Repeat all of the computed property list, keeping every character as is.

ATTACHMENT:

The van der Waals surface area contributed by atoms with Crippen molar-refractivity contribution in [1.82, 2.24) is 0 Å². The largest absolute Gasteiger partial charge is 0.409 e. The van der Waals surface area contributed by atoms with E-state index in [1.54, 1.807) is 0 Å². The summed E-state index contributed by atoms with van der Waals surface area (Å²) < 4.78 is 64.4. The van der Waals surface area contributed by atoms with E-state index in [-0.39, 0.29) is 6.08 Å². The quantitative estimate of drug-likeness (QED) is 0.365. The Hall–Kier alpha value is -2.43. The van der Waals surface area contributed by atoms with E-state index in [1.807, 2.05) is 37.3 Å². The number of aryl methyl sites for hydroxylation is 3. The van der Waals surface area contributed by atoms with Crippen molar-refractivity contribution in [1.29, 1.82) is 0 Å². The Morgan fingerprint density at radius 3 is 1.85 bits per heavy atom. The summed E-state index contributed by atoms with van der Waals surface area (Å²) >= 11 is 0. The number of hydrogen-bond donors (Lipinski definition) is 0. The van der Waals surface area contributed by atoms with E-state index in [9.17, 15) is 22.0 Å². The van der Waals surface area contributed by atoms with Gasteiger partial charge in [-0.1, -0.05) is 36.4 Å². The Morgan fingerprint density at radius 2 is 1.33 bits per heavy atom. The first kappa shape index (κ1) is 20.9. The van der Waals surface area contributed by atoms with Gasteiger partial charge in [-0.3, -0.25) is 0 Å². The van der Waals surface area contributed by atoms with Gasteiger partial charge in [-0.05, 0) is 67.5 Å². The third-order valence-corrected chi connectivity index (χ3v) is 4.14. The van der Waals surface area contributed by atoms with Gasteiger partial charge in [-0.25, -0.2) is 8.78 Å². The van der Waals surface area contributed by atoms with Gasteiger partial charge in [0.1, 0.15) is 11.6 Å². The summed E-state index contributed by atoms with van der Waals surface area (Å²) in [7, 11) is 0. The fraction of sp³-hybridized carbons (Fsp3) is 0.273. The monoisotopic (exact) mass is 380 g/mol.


The van der Waals surface area contributed by atoms with Crippen molar-refractivity contribution in [1.82, 2.24) is 0 Å². The largest absolute Gasteiger partial charge is 0.409 e. The van der Waals surface area contributed by atoms with E-state index in [1.54, 1.807) is 0 Å². The summed E-state index contributed by atoms with van der Waals surface area (Å²) < 4.78 is 64.4. The van der Waals surface area contributed by atoms with E-state index in [-0.39, 0.29) is 6.08 Å². The quantitative estimate of drug-likeness (QED) is 0.365. The Hall–Kier alpha value is -2.43. The van der Waals surface area contributed by atoms with E-state index in [1.807, 2.05) is 37.3 Å². The number of aryl methyl sites for hydroxylation is 3. The van der Waals surface area contributed by atoms with Crippen molar-refractivity contribution in [1.29, 1.82) is 0 Å². The Morgan fingerprint density at radius 3 is 1.85 bits per heavy atom. The summed E-state index contributed by atoms with van der Waals surface area (Å²) >= 11 is 0. The number of hydrogen-bond donors (Lipinski definition) is 0. The van der Waals surface area contributed by atoms with E-state index in [9.17, 15) is 22.0 Å². The van der Waals surface area contributed by atoms with Gasteiger partial charge in [-0.1, -0.05) is 36.4 Å². The Morgan fingerprint density at radius 2 is 1.33 bits per heavy atom. The first kappa shape index (κ1) is 20.9. The van der Waals surface area contributed by atoms with Gasteiger partial charge in [-0.3, -0.25) is 0 Å². The van der Waals surface area contributed by atoms with Gasteiger partial charge in [-0.05, 0) is 67.5 Å². The third-order valence-corrected chi connectivity index (χ3v) is 4.14. The van der Waals surface area contributed by atoms with Gasteiger partial charge in [-0.25, -0.2) is 8.78 Å². The van der Waals surface area contributed by atoms with Gasteiger partial charge in [0.1, 0.15) is 11.6 Å². The summed E-state index contributed by atoms with van der Waals surface area (Å²) in [7, 11) is 0. The fraction of sp³-hybridized carbons (Fsp3) is 0.273. The monoisotopic (exact) mass is 380 g/mol.